Review - The Ferryman (Gielgud Theatre)

In County Armagh, 1981, in the midst of The Troubles, the Carneys' annual harvest is disrupted by some shocking news which opens old wounds and threatens to tear the family to pieces.

Owen McDonnell as Quinn Carney, and the cast of The Ferryman
Photo credit - Johan Persson
Setting up its IRA mobster antagonist Muldoon in a succinct and sinister opening scene, Jez Butterworth's script quickly shifts focus and hones in on the Carney family farmhouse, the murmuring heart of the play. 

As the first rays of sun start to pierce the horizon, Quinn Carney, the rugged patriarch spars playfully with witty and waiflike Caitlin as the pair swig whiskey and play Connect Four. They seem to exist in a sort of dreamlike twilight. As music soars on the radio, the pair abandon their game and dance together, swaying unsteadily in each other’s arms. They break apart and Quinn watches on lovingly as his companion dances dreamily on her own. And then one of Quinn’s children marches downstairs. Daylight floods into the Carneys' kitchen and Caitlin and Quinn return to earth as one by one the Carney children descend like a gaggle of unkempt Von Trapps. They are followed in time by Quinn's wife Mary, a gaunt and spectral presence. It's harvest day, and three of Quinn's nephews, the Corcorans, are heading down from Derry to lend a hand with the farm work. As visitors descend on the bustling home, a familiar face arrives to tell Quinn that his missing brother, Caitlin's husband Seamus, has been excavated from a peat bog with a bullet in his head, having been 'disappeared' by the IRA 15 years earlier.

The play begins as a kitchen sink drama, tying knots of unrest into the seemingly idyllic Carney family members' lives. Aside from the implied love triangle between Quinn, Caitlin and Mary, act one introduces a whole host of characters. Uncle Pat down drinks and quotes Virgil, and Aunt Maggie Far Away awakens from catatonic trances to sput prophecies and sing ancient haunting melodies. And then there's Aunt Patricia. A staunch republican who spends the majority of her time with her ear glued to her radio, spitting venom as she keeps her family updated on the proceedings of the Irish hunger strikes. She curtly snubs Caitlin and her son Oisin, as well as Englishman Tom Kettle, who has lived in Ireland and been a friend of the Carneys for most of his life. Playwright Jez Butterworth sews so many seeds in the first act that at times it feels like the story may never come into bloom, but once everything is in its right place the plot begins to germinate, and putrefying echoes from the past start to poison the pastoral oasis.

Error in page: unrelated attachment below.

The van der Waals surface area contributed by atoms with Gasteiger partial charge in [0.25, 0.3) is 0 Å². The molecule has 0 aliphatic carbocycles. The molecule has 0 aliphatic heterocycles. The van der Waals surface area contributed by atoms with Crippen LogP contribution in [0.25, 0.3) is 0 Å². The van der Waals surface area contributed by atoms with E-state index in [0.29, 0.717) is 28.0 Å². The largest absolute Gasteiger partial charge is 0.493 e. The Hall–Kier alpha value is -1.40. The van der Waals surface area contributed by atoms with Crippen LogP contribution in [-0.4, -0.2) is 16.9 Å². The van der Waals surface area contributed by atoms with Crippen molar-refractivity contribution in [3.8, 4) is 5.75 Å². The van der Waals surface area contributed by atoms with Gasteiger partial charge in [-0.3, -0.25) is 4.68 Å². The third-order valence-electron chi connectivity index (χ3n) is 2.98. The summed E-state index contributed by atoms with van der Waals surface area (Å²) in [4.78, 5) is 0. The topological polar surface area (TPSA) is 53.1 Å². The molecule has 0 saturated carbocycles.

Rosalie Craig and Owen McDonnell as Caitlin and Quinn in The Ferryman
Photo credit - Johan Persson
Butterworth is a master storyteller, there’s no doubt about that. The Ferryman peaks in its third act, when the Carney and Corcoran boys drink from the bottle in the early hours, and share Troubles war stories. There's a crackling undercurrent of tension which sets into motion the events which lead up to The Ferryman's explosive last gasp.

Owen McDonnell gives a masterfully understated performance as the Carney Patriarch, hiding a dark edge under his genial persona. As the steadfast Caitlin Rosalie Craig is equally interesting to watch, as the festering wound caused by the disappearance of her husband is ripped open wider and wider. The younger generation is also well presented. The dynamic between the fresh-faced Armagh boys and their hardened Derry cousins is perfectly pitched, with Sean Delaney's Michael Carney and Terence Keeley's Dermaid Corcoran bouncing off one another, whilst Kevin Creedon's dutiful JJ reacts with disdainful horror. Perhaps the most fascinating figure, though, is Francis Mezza as Shane Corcoran. With his glossy haircut and nifty bell bottoms (very 1981) he cuts a sleek shape, smirking as he recounts assisting with a car bombing plot, and guarding a door whilst some IRA mobsters beat up one of their own on the other side. He even shows off a silver chain, taken from round the neck of the boy he helped to bring down. But as the harvest night wears on and his cousins recoil at his blood lust, his vainglorious mask starts to slip away.

Under the direction of Sam Mendes, The Ferryman is a deliciously crafted piece of theatre, which creeps slowly but surely towards its inescapable denouement. Peter Mumford's lighting design perfectly encapsulates the warm sepia tone of Quinn Carney's metaphorical castle, worlds away from the dull and icy meeting spots of Muldoon and his IRA heavies, and Rob Howell's set design is a marvel of intricacy. Sure, with a running length of over three hours the story occasionally feels self indulgent, and constant talk of Faeries and Banshees can see characters veering towards the stereotypical at times, but at the end of the day The Ferryman is an enthralling story which will play on the mind long after it is over.

I was invited to review The Ferryman thanks to